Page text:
There’s something more to photography for me than just the technicalities of image making. The story is fundamental...without it, there is no meaning, no substance and no connection.
I’m Andrew Areoff, one of the twelve....and this is my story.
About nine years ago I went on a photographic holiday to the Isles of Scilly. Putting aside the photographic opportunities, this crop of islands about 30 miles off the Cornish coast, out in the Atlantic ocean are just wonderful and perhaps as relaxed as you can find in the UK. But for the photography, they are just amazing; wonderful rugged coastlines and a way of life that seems unimaginable back on the mainland. I ended up making some photography friends, some I have stayed in touch with. One, a lady called Lindsey Stock – a gifted floral photographer and a wonderfully opinionated character.
Some months after the Isles of Scilly trip Lindsey and I went on a trip to RHS Wisley to photograph plants. Sunrise brought a sodden wet day, I suggested we reschedule for another day. Lindsey said “no, let’s go. Plants look better in the damp weather.” So I bowed to her superior knowledge and experience. We had a great day in the end a learned a lot about how to photograph plants.
This was back in the day when I was shooting with film the first time round – Fuji Velvia positive film to be precise. This film produced saturated colours, a look that’s out of vogue theses days – it would be interesting to shoot plants again using film stocks that are popular right now and compare the difference. I haven’t done so, but more on the possible reasons why in a bit.
I was on my way to a funeral one day, the husband of my next-door neighbour. While I was driving to the funeral I received a call from Lindsey’s mother. She phoned me to tell me the sad news that Lindsey had died in her sleep; she had epilepsy and had a fit in her sleep. It was totally unexpected to me as I didn’t know she suffered from epilepsy and knew little about the condition. And the sad irony of receiving such news while on the way to a funeral!
I was invited to Lindsey’s funeral – I attended the service along with the bunch of photography friends who all met on the Isles of Scilly trip.
A few weeks later Lindsey’s mother phoned me to ask if I’d be interested in buying Lindsey’s photography equipment. I went to look at what she had and immediately bought the Hasselblad along with several lens and film backs. It’s this equipment that I’m shooting with on Twelve Photographers and is a wonderful piece of kit – a prominent classic camera shop in London complemented me on the brilliant condition of the camera and lenses when I took them in to be serviced a while back.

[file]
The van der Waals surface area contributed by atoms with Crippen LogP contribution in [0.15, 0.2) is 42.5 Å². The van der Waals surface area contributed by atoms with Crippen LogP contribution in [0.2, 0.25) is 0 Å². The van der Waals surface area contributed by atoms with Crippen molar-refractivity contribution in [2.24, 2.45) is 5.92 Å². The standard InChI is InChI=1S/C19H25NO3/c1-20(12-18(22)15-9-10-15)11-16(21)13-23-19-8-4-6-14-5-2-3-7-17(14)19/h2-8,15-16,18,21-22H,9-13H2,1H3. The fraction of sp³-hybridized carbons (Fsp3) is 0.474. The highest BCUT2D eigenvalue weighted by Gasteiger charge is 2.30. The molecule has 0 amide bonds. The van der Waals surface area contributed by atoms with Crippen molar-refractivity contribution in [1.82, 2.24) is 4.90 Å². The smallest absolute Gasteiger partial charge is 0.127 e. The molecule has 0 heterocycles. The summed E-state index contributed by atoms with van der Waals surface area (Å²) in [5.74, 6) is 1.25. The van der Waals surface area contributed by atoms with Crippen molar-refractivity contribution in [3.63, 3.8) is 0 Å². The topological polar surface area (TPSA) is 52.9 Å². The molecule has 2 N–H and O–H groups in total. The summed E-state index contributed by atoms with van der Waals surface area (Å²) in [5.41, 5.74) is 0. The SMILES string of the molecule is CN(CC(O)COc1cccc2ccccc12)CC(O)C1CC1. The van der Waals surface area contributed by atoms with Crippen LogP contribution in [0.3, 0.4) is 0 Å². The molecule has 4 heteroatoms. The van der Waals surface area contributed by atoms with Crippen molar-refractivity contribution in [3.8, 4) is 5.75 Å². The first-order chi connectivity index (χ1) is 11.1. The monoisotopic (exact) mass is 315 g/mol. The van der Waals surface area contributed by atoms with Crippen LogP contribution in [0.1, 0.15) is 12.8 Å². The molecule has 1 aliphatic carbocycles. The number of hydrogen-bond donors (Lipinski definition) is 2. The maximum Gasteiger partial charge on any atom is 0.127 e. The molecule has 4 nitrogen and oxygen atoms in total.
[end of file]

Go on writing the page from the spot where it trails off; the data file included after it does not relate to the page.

The strange thing is that I hardly used Lindsey’s Hasselblad camera kit. When I bought it I ran a couple of rolls of film through it, but then I left it in a case for several years.
Fast forward to last year when I met Dan Rubin , renowned film and smartphone photographer and designer. Amongst other things, we chatted about film photography and the fact I had a Hasselblad as does he (along with his 40 odd other cameras!). He fired up up my enthusiasm for film photography and suggested I take the Hasselblad to Florida with me on my trip there – he hails from Florida himself. I offered my excuses about not wanting to damage the camera on a trans-Atlantic trip on which he poured scorn and told me to” “just take it and shoot some rolls.”
I took his advice and broke the several year spell that was hovering over Lindsey’s Hasselblad and preventing me from just using it. I shot several rolls in the superb light of Florida and the results were astonishing, particularly as I was rusty with using this film format.
When I got back from my trip to the Sunshine State I shared some of my pictures on Twitter with the hashtags #hasselblad and #filmisnotdead. Within minutes I started to get connected with other Hasselblad and film photographers.
One thing lead to another and here I am, one of twelve on this project, paying homage to the classic Hasselblad 503 series camera, film as a resurrected photographic medium, and for me, Lindsey Stock who I miss but remember fondly through using her camera, and Dan Rubin who inspired me to pull my finger out and “just shoot”.